The Role of the Leaf Apoplast in Manganese Toxicity and Tolerance in Cowpea (Vigna Unguiculata
First visible Mn toxicity symptoms are brown spots on older leaves, followed by chlorosis, necrosis and leaf shedding. The brown spots represent local accumulations of oxidized Mn (MnIV) and oxidized phenols in the cell wall, especially of the epidermis. Differences in Mn resistance between cv TVu 91 (Mn-sensitive) and cv TVu 1987 (Mntolerant) are due to higher Mn tissue tolerance. The physiological mechanism of Mn toxicity and Mn tolerance are still poorly understood. The apoplast was proposed to be the most important compartment for development of Mn toxicity and Mn tolerance.
The detailed analysis and characterization of the proteome of the leaf apoplast confirm the particular role of PODs in the expression of Mn toxicity mediating H2O2 production/consumption and the oxidation of phenols in the leaf apoplast. The observed Mninduced release of pathogenesis-related like proteins (PR-like) is attributed to a general stress response. Since PR-like proteins are induced by various other abiotic and biotic stresses, a specific physiological role of these proteins in response to excess Mn supply remains to be established. From the apoplastic metabolites, particular the composition of phenolic compounds seemed to be crucial for the development and avoidance of Mn toxicity. Phenolic compounds affect POD activities causing a stimulation or inhibition of PODs in the apoplast. Furthermore, sequestration of Mn by phenolic compounds and thus rendering Mn physiologically inactive might enhance Mn tolerance. The analysis of the release of organic acids into the apoplast and translocation of Mn into the vacuoles did not support the hypothesis, that sequestration of Mn by organic acids in the apoplast and the vacuoles is crucial for Mn tolerance. Silicon alleviated Mn toxicity symptoms not only by a decrease of the apoplastic Mn concentration and an increased adsorption of Mn to the cell walls but also by the soluble Si in the apoplast. Although the antioxidant ascorbic acid proved to be beneficial for protecting the leaf tissue from Mn toxicity, it is not considered as the most important factor in Mn tolerance.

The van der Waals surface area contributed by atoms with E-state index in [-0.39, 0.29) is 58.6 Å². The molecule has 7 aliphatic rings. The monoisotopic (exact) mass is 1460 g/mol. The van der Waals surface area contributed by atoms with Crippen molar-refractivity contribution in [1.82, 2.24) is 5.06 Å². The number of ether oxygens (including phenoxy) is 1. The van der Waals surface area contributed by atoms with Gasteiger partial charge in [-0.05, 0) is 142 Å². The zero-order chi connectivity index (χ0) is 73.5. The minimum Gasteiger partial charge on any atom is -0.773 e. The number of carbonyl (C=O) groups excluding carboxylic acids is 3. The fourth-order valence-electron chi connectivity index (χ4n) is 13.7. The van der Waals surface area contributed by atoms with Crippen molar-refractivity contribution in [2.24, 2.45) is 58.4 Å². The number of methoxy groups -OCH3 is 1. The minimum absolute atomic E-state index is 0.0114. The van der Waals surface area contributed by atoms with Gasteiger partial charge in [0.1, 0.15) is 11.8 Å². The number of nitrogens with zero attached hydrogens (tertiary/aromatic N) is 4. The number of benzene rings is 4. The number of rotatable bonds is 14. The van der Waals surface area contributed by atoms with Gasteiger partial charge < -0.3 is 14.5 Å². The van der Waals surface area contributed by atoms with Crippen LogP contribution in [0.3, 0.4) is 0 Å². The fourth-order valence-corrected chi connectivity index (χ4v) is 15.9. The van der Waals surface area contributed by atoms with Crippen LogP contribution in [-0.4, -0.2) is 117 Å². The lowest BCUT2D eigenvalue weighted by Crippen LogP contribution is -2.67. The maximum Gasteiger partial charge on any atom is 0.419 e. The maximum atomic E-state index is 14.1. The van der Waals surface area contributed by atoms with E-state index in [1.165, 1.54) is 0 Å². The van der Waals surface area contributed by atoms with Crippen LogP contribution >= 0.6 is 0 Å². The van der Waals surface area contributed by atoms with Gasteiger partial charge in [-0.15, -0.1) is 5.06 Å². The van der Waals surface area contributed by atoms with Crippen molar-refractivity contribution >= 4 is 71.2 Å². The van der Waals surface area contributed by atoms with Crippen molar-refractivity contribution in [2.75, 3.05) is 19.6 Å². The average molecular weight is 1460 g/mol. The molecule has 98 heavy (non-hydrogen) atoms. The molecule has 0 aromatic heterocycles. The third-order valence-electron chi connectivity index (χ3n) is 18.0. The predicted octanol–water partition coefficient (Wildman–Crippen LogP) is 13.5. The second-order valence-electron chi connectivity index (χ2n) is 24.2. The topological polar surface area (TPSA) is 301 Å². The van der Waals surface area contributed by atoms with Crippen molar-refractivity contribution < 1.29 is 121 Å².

The presented data confirm the importance of the apoplast for development and avoidance of Mn toxicity in the leaf tissue of cowpea. Conclusions about the chronology of Mn-induced physiological changes are difficult to draw. A more detailed study with emphasis on very early stages of Mn toxicity and a comparison of Mn-sensitive and Mn-tolerant leaves (genotype, Si nutrition, leaf age) is required.
Key wordscowpea NADH peroxidase proteome manganese tolerance toxicity
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